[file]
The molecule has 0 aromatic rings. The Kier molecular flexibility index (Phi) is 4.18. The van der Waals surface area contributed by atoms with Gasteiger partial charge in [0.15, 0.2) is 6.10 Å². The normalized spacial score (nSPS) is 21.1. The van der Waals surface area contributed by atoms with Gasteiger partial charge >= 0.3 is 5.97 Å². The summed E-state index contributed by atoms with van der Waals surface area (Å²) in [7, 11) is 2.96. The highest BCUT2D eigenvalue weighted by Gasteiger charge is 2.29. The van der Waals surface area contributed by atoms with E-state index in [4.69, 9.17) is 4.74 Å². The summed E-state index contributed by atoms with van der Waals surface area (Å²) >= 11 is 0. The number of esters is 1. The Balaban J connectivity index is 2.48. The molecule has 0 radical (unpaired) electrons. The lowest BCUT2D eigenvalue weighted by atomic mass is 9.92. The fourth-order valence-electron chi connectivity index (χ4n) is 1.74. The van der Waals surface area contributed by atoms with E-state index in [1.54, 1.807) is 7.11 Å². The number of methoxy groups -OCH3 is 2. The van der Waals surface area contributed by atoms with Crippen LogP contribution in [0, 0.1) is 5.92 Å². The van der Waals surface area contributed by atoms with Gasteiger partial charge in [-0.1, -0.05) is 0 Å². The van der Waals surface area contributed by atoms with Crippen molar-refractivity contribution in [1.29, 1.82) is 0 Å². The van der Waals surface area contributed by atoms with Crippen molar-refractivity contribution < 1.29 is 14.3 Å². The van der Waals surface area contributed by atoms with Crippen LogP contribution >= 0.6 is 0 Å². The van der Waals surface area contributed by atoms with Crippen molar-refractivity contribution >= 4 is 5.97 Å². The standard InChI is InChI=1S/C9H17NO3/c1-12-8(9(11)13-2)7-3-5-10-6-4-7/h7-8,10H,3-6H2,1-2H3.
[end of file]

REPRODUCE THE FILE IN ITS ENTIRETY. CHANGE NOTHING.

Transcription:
The molecule has 0 aromatic rings. The Kier molecular flexibility index (Phi) is 4.18. The van der Waals surface area contributed by atoms with Gasteiger partial charge in [0.15, 0.2) is 6.10 Å². The normalized spacial score (nSPS) is 21.1. The van der Waals surface area contributed by atoms with Gasteiger partial charge >= 0.3 is 5.97 Å². The summed E-state index contributed by atoms with van der Waals surface area (Å²) in [7, 11) is 2.96. The highest BCUT2D eigenvalue weighted by Gasteiger charge is 2.29. The van der Waals surface area contributed by atoms with E-state index in [4.69, 9.17) is 4.74 Å². The summed E-state index contributed by atoms with van der Waals surface area (Å²) >= 11 is 0. The number of esters is 1. The Balaban J connectivity index is 2.48. The molecule has 0 radical (unpaired) electrons. The lowest BCUT2D eigenvalue weighted by atomic mass is 9.92. The fourth-order valence-electron chi connectivity index (χ4n) is 1.74. The van der Waals surface area contributed by atoms with E-state index in [1.54, 1.807) is 7.11 Å². The number of methoxy groups -OCH3 is 2. The van der Waals surface area contributed by atoms with Crippen LogP contribution in [0, 0.1) is 5.92 Å². The van der Waals surface area contributed by atoms with Gasteiger partial charge in [-0.1, -0.05) is 0 Å². The van der Waals surface area contributed by atoms with Crippen molar-refractivity contribution in [1.29, 1.82) is 0 Å². The van der Waals surface area contributed by atoms with Crippen molar-refractivity contribution < 1.29 is 14.3 Å². The van der Waals surface area contributed by atoms with Crippen LogP contribution >= 0.6 is 0 Å². The van der Waals surface area contributed by atoms with Crippen molar-refractivity contribution >= 4 is 5.97 Å². The standard InChI is InChI=1S/C9H17NO3/c1-12-8(9(11)13-2)7-3-5-10-6-4-7/h7-8,10H,3-6H2,1-2H3.